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Simon Bates And The BBFC – Forgotten Childhood

Simon Bates And The BBFC – Forgotten Childhood


As much as I abhor the concept of film censorship, the assignment of age certificates makes perfect sense to me. While they still may have some outdated notions about what people of a certain age can and can’t see, the British Board of Film Classification (BBFC) is the most fair and consistent organisation to do so. Compared to the Motion Picture Association of America, who have been routinely criticized for their hypocrisy (The Passion of the Christ gets the same rating as Once? Seriously?), when watching a film with a BBFC certificate, you know that their rating makes sense. Yes, they did ban The Exorcist and Evil Dead on video well into the mid-90s and still enforce cuts for daft reasons such as headbutts and knife fights, but I never said they were perfect. Just the most consistent.

When the popularity of home video exploded in the early 80s, there was much concern over horror and gory films making their way into the homes of ordinary decent citizens. The so called ‘video nasties’ stirred a moral panic and the BBFC, in association with the Video Standards Council, were there to issue strict certificates on films to ensure no little 3 year old sat in front of Cannibal Holocaust. By the time I started watching films on video, the outrage was slightly diminished and common sense began to prevail. Enter Simon Bates to guide us to wisdom and peace of mind. For a certain generation of BBC radio listeners, Simon Bates will forever be known as the host of Our Tune where, in a deep, soothing voice, he would read out stories of tragedy and sadness submitted by listeners and then play some music. For me and others my age, Simon Bates will forever be known as ‘that guy with the big glasses at the start of the video’. In between the trailers and the main feature, the certificate of the film would show up on screen and then would zoom out to reveal Simon Bates, in a nice suit and big glasses explaining to us what this rating means and why it was applied. He did four in total.

U – Universal

I could never understand why this had an announcement in front of it. U means anyone of any age can watch it. Surely then all Simon Bates had to say was, “Yeah, it’s fine. Go ahead” and leave it at that. Though considering some of the older, more scary Disney films were rated U, a gentle warning on how children could potentially be traumatized might have been helpful.

PG – Parental Guidance

This one always made me giggle as a youngster. Simon Bates‘ polite voice and posh accent saying the words ‘sexy’ and ‘nudity’ sounded very funny to me. I saw this clip the most as it perfectly described the Indiana Jones and James Bond movies I owned, especially when it came to the violence of the former and naughtiness of the latter.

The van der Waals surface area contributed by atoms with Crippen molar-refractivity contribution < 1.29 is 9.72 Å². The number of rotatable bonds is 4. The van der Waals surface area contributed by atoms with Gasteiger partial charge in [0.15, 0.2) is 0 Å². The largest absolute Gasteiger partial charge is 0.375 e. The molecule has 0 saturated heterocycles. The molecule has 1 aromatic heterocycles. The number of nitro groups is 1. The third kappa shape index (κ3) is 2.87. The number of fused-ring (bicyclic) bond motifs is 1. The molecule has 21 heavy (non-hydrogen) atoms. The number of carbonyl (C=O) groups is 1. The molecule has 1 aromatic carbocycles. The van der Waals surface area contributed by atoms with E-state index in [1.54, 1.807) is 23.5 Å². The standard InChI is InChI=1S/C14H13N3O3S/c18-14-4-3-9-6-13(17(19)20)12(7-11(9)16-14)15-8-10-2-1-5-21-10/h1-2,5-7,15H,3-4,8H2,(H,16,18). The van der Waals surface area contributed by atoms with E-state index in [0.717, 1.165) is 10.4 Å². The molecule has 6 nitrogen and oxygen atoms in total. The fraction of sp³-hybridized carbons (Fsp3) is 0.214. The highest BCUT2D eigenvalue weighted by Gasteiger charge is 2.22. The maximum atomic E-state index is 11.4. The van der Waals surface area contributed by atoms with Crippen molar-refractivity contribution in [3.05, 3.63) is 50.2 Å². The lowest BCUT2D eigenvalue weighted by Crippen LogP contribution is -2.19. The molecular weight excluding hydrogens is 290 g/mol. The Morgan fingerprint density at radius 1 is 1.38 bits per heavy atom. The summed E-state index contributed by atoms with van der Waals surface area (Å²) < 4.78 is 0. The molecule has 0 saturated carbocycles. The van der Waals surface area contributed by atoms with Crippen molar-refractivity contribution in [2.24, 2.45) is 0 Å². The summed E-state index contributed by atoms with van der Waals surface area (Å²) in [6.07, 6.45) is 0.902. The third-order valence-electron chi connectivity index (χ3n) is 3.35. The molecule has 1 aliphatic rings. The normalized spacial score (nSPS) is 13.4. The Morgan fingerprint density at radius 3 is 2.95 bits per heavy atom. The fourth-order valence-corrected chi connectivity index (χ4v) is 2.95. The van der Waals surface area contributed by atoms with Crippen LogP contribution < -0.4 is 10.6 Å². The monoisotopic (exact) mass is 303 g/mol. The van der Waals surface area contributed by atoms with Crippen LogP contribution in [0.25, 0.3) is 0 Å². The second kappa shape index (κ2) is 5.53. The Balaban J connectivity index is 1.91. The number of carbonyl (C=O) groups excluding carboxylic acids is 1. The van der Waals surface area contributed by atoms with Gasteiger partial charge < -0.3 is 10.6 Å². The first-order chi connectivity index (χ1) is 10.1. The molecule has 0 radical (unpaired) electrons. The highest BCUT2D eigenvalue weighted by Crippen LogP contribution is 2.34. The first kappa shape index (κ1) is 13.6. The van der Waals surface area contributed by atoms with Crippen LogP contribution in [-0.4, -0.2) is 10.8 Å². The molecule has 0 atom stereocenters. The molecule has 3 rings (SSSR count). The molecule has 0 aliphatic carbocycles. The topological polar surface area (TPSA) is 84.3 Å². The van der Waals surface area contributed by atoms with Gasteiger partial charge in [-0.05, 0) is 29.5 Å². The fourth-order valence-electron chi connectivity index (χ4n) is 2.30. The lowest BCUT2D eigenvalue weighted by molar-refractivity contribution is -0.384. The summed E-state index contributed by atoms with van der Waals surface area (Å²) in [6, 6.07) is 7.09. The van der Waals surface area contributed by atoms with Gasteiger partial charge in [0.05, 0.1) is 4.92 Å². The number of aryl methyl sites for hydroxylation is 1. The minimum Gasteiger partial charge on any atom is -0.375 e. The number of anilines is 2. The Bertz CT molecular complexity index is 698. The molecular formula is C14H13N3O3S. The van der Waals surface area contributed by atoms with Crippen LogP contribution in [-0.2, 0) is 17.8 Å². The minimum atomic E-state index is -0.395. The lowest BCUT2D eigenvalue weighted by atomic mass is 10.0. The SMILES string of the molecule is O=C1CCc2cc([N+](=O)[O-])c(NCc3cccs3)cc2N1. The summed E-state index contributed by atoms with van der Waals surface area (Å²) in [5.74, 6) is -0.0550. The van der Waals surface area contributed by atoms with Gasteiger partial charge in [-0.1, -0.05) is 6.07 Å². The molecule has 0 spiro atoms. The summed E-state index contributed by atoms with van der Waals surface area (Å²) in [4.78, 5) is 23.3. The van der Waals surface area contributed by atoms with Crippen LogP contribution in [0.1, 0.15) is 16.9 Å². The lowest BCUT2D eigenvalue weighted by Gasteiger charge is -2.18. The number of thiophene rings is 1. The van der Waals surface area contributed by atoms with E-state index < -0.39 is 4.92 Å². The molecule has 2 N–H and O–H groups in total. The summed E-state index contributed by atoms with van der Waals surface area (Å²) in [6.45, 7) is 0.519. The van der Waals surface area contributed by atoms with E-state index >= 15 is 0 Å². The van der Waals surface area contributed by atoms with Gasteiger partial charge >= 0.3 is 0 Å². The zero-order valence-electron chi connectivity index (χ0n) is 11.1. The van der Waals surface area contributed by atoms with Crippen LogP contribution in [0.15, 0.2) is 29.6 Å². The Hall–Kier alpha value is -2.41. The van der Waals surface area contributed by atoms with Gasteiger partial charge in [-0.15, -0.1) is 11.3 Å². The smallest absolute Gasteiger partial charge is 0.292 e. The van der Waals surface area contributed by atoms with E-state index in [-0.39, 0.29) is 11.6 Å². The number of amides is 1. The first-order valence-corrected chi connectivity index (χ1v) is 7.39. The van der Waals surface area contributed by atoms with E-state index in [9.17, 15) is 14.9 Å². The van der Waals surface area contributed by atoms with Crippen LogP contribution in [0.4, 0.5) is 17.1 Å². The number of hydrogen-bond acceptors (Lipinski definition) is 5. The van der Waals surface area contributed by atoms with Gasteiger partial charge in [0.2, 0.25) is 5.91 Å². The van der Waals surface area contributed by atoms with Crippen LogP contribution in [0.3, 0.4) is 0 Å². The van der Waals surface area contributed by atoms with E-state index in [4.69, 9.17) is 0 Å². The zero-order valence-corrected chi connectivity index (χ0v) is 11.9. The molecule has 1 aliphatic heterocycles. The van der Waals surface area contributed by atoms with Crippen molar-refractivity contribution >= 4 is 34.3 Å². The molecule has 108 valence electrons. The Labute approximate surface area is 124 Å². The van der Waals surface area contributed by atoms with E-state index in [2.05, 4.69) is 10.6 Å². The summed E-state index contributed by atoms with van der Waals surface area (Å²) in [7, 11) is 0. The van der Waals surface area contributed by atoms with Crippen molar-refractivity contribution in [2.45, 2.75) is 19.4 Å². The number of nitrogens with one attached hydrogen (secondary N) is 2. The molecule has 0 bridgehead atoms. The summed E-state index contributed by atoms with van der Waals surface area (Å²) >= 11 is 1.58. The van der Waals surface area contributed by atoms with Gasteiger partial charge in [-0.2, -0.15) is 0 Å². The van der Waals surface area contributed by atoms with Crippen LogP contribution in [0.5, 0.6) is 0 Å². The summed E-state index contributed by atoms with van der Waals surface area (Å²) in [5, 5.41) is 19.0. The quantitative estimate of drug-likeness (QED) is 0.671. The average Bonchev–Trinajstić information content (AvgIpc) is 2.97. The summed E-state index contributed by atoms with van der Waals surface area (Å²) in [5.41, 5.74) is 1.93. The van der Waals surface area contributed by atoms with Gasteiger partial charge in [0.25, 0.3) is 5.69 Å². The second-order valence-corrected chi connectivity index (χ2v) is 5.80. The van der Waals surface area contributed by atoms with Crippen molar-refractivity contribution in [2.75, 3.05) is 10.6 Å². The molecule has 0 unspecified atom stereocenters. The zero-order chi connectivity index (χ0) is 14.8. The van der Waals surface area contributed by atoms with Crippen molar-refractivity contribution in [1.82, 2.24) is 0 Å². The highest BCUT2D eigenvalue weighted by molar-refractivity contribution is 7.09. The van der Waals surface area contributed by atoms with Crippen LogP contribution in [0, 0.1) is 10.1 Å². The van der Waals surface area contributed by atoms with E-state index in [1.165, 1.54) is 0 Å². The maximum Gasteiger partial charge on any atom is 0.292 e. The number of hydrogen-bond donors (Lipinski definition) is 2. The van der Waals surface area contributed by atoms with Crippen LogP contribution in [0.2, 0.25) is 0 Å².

*Wait. Didn’t I miss one? No. It turns out I didn’t. While the BBFC does indeed have a 12 certificate, it was not issued on home video releases until 1994 and, as such, was never given the Simon Bates treatment.

When it came to film, I had fairly liberal minded parents who would not necessarily have a problem with me watching something with a 15 certificate. A 15 film would usually mean adult themes as opposed to content. They were smart enough to know what we could and could not handle. Yes, there would be intense violence but never too gorey and they knew we knew all the swear words anyway, which was fine as long as we didn’t repeat them. So while I may have been too young age-wise, I never really felt like I was about to watch something inappropriate during Simon Bates‘ introduction. (Though, again, his use of ‘sexual swear words’ did bring out the giggles).


While my parents had no issue with me watching a 15 film, the bold, red 18 certificate was completely off limits. Blessed as I was with those liberal minded parents, they still knew when to say when. Luckily, I was also blessed with a big brother nine years older than me and so I got to see Robocop, Terminator and Predator in all their gory glory. The deeper, more serious tone in Simon Bates‘ voice seemed to say to me “You are not allowed to watch this” and this made me even more hyped, especially after hearing him say “Enjoy the film” afterwards.

Interestingly enough, there were also two other BBC certificates given to video releases. E meant ‘Exempt’. This was usually applied for rock concerts or fitness videos. R18 (Restricted 18) was strictly for hard core pornography videos sold in adult shops in Britain, which more than likely would be banned outright in 80s Ireland. Needless to say, Simon Bates never made a clip for this certificate, though how awesome would it be if he had?

I’m not going to say I miss these introductions because, quite frankly, I don’t, but they do make me feel nostalgic. Especially seeing the 18 certificate for that very first sensation of doing something that can get you into trouble with The Man as well as your parents. I owe a small piece of that to Simon Bates. With his nice suit, businessman’s hair, authoritative voice and big glasses, he straight up told me I shouldn’t be doing this, and then told me to enjoy myself doing it.